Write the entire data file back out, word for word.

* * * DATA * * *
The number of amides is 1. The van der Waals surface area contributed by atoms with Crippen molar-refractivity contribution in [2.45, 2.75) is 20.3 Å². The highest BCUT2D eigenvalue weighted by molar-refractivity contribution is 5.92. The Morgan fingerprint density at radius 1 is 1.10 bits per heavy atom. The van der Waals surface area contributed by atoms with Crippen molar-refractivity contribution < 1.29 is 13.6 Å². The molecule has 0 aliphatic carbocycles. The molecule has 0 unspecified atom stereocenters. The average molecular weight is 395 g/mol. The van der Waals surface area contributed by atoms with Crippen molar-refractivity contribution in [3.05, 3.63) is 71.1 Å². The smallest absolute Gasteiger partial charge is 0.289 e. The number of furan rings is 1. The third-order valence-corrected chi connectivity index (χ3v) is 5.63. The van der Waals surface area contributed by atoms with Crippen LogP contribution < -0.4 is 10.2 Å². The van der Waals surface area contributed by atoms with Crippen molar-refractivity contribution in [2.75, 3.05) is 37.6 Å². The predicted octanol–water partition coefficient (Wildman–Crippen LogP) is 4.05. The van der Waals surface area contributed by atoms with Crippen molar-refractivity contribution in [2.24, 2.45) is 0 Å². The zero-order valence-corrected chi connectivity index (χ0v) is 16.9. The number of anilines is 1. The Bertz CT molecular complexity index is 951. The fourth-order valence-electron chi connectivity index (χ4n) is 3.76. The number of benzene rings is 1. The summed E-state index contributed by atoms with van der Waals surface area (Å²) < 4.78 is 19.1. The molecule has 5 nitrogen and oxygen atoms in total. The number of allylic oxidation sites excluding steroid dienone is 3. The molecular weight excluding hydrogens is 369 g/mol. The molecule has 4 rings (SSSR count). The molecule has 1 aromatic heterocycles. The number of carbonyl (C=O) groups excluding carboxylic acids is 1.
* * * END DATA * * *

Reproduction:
The number of amides is 1. The van der Waals surface area contributed by atoms with Crippen molar-refractivity contribution in [2.45, 2.75) is 20.3 Å². The highest BCUT2D eigenvalue weighted by molar-refractivity contribution is 5.92. The Morgan fingerprint density at radius 1 is 1.10 bits per heavy atom. The van der Waals surface area contributed by atoms with Crippen molar-refractivity contribution < 1.29 is 13.6 Å². The molecule has 0 aliphatic carbocycles. The molecule has 0 unspecified atom stereocenters. The average molecular weight is 395 g/mol. The van der Waals surface area contributed by atoms with Crippen molar-refractivity contribution in [3.05, 3.63) is 71.1 Å². The smallest absolute Gasteiger partial charge is 0.289 e. The number of furan rings is 1. The third-order valence-corrected chi connectivity index (χ3v) is 5.63. The van der Waals surface area contributed by atoms with Crippen LogP contribution < -0.4 is 10.2 Å². The van der Waals surface area contributed by atoms with Crippen molar-refractivity contribution in [2.75, 3.05) is 37.6 Å². The predicted octanol–water partition coefficient (Wildman–Crippen LogP) is 4.05. The van der Waals surface area contributed by atoms with Crippen molar-refractivity contribution in [2.24, 2.45) is 0 Å². The zero-order valence-corrected chi connectivity index (χ0v) is 16.9. The number of anilines is 1. The Bertz CT molecular complexity index is 951. The fourth-order valence-electron chi connectivity index (χ4n) is 3.76. The number of benzene rings is 1. The summed E-state index contributed by atoms with van der Waals surface area (Å²) < 4.78 is 19.1. The molecule has 5 nitrogen and oxygen atoms in total. The number of allylic oxidation sites excluding steroid dienone is 3. The molecular weight excluding hydrogens is 369 g/mol. The molecule has 4 rings (SSSR count). The molecule has 1 aromatic heterocycles. The number of carbonyl (C=O) groups excluding carboxylic acids is 1.